Let’s explore briefly about some beyond MOSFET technologies:

NC FET (Negative Capacitance FET): Utilizes the negative capacitance state of ferroelectric materials to construct a negative Cgox, targeting to overcome the unity upper limit of gate efficiency. It aims to address the challenges of power consumption and energy efficiency by introducing a negative capacitance state.

SG FET (Suspended-Gate FET): Introduces a nanoelectromechanical (NEM) switch into the gate stack, utilizing non-equilibrium-state switching transients to realize an abrupt increase of charge density and drain current, resulting in an ultrasmall subthreshold swing (SS). However, the memory nature of the NEM switch and phase-change memory cell introduces hysteresis, limiting SG FETs to memory applications.

Mott-G FET (Mott-Gated FET): Employs a phase-change memory cell connected in series with the source to achieve an abrupt change of resistance of the ‘resistor’ and hence the drain current during the memory-state switching. This also introduces hysteresis in the I–V curve.

SB FET (Schottky Barrier FET): Involves charge carriers tunnelling through the Schottky barrier between the metallic source and the semiconducting or vacuum channel, allowing for the modulation of resistance and drain current.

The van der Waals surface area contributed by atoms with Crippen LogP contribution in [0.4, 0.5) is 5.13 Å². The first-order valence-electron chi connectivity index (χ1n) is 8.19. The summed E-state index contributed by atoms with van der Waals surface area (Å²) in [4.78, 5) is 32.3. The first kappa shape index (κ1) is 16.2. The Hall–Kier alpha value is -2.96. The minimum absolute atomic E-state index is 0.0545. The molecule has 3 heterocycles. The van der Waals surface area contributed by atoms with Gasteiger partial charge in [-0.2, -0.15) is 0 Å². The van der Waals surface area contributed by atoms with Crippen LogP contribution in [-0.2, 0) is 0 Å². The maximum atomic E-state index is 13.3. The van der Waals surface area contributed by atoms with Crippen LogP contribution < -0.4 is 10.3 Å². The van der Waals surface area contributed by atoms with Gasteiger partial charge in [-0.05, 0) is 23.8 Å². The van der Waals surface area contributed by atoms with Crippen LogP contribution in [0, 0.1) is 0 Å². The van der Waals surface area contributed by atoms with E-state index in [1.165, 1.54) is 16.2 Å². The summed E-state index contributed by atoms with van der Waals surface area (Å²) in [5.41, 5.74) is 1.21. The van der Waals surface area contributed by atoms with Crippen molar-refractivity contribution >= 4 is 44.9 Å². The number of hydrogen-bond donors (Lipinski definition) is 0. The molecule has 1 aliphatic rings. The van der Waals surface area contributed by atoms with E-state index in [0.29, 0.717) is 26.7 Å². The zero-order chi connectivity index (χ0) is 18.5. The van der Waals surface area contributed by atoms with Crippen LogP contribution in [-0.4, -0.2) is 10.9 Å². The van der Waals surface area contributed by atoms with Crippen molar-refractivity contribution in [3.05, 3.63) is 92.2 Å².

Superlattice FET: Utilizes a multi-quantum well in the source region to form an artificial resonant tunnelling band, which is narrow enough to filter the thermionic emission of high-energy carriers, aiming to improve device performance.

Transistors go beyond MOSFETs

Three-Dimensional Integration and Beyond-Moore Pathways

The future of ‘trans-resistors’ beyond MOSFETs also encompasses three-dimensional integration and beyond-Moore pathways.

Practical approaches to increase device density and reduce interconnect delay and power dissipation include actively considering three-dimensional integration, such as wire bonding, flip-chip-based 3D packaging, through-Si-via (TSV)-based 3D die/wafer stacking, and monolithic 3D integration (m-3D).

Read more What is 2D, 2.5D & 3D Packaging?

Heterogeneous 3D integration exploits the integration of dissimilar systems, incorporating diverse materials, devices, and functionalities both vertically and laterally. This approach has the potential to create highly powerful and energy-efficient system-on-chip and heterogeneous system-of-chips configurations.

heterogenous Integration
Heterogenous integration is taking moore’s law ahead

Read More: What is Heterogeneous integration?


This article delves into the challenges and opportunities of FET scaling. It also discusses the future of ‘trans-resistors’ beyond MOSFETs and explores potential pathways like three-dimensional integration and beyond-Moore technologies.

Pushing transistor boundaries, ‘trans-resistors’ beyond MOSFETs mark a paradigm shift, addressing power consumption and improving energy efficiency. These innovations will drive advancements in materials, device physics, and topology, leading to revolutionary progress in semiconductor technology.

Reference: Nature

Editorial Team
Editorial Team